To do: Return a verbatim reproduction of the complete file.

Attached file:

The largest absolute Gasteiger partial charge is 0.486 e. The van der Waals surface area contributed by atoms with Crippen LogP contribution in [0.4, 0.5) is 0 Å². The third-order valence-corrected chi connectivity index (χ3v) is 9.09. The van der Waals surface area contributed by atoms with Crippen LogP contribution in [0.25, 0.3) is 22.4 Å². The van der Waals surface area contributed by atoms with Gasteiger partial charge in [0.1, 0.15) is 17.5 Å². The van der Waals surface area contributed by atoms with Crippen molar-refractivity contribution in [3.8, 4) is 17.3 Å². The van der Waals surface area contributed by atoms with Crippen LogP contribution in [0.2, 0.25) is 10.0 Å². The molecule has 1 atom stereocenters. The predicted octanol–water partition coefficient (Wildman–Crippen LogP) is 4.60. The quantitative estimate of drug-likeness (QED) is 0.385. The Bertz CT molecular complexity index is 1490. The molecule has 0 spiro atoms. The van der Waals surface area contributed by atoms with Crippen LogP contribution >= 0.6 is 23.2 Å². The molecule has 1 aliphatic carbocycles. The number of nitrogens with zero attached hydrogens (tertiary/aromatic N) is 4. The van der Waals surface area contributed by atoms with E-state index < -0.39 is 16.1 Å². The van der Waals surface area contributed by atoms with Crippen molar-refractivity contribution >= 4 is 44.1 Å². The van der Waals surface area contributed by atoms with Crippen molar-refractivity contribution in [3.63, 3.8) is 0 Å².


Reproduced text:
The largest absolute Gasteiger partial charge is 0.486 e. The van der Waals surface area contributed by atoms with Crippen LogP contribution in [0.4, 0.5) is 0 Å². The third-order valence-corrected chi connectivity index (χ3v) is 9.09. The van der Waals surface area contributed by atoms with Crippen LogP contribution in [0.25, 0.3) is 22.4 Å². The van der Waals surface area contributed by atoms with Gasteiger partial charge in [0.1, 0.15) is 17.5 Å². The van der Waals surface area contributed by atoms with Crippen molar-refractivity contribution in [3.8, 4) is 17.3 Å². The van der Waals surface area contributed by atoms with Crippen LogP contribution in [0.2, 0.25) is 10.0 Å². The molecule has 1 atom stereocenters. The predicted octanol–water partition coefficient (Wildman–Crippen LogP) is 4.60. The quantitative estimate of drug-likeness (QED) is 0.385. The Bertz CT molecular complexity index is 1490. The molecule has 0 spiro atoms. The van der Waals surface area contributed by atoms with Crippen LogP contribution >= 0.6 is 23.2 Å². The molecule has 1 aliphatic carbocycles. The number of nitrogens with zero attached hydrogens (tertiary/aromatic N) is 4. The van der Waals surface area contributed by atoms with E-state index < -0.39 is 16.1 Å². The van der Waals surface area contributed by atoms with Crippen molar-refractivity contribution >= 4 is 44.1 Å². The van der Waals surface area contributed by atoms with Crippen molar-refractivity contribution in [3.63, 3.8) is 0 Å².